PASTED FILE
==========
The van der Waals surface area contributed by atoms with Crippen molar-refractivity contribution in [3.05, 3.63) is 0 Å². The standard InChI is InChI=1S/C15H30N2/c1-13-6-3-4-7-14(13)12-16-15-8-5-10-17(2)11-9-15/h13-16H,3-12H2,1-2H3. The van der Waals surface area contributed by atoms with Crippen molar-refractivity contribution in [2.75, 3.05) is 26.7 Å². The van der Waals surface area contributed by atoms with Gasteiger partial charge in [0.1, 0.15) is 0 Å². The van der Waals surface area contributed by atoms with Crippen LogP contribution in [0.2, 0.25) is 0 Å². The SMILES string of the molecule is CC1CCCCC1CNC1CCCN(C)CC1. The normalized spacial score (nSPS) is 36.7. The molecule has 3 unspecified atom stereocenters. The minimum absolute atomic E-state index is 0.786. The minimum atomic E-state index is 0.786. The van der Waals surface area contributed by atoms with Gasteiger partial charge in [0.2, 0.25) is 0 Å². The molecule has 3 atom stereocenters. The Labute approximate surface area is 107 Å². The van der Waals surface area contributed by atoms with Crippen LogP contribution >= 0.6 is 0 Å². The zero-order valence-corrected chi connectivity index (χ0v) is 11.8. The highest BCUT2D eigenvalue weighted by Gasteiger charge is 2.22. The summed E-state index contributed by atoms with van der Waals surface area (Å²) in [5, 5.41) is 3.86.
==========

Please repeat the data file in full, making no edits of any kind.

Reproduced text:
The van der Waals surface area contributed by atoms with Crippen molar-refractivity contribution in [3.05, 3.63) is 0 Å². The standard InChI is InChI=1S/C15H30N2/c1-13-6-3-4-7-14(13)12-16-15-8-5-10-17(2)11-9-15/h13-16H,3-12H2,1-2H3. The van der Waals surface area contributed by atoms with Crippen molar-refractivity contribution in [2.75, 3.05) is 26.7 Å². The van der Waals surface area contributed by atoms with Gasteiger partial charge in [0.1, 0.15) is 0 Å². The van der Waals surface area contributed by atoms with Crippen LogP contribution in [0.2, 0.25) is 0 Å². The SMILES string of the molecule is CC1CCCCC1CNC1CCCN(C)CC1. The normalized spacial score (nSPS) is 36.7. The molecule has 3 unspecified atom stereocenters. The minimum absolute atomic E-state index is 0.786. The minimum atomic E-state index is 0.786. The van der Waals surface area contributed by atoms with Gasteiger partial charge in [0.2, 0.25) is 0 Å². The molecule has 3 atom stereocenters. The Labute approximate surface area is 107 Å². The van der Waals surface area contributed by atoms with Crippen LogP contribution >= 0.6 is 0 Å². The zero-order valence-corrected chi connectivity index (χ0v) is 11.8. The highest BCUT2D eigenvalue weighted by Gasteiger charge is 2.22. The summed E-state index contributed by atoms with van der Waals surface area (Å²) in [5, 5.41) is 3.86.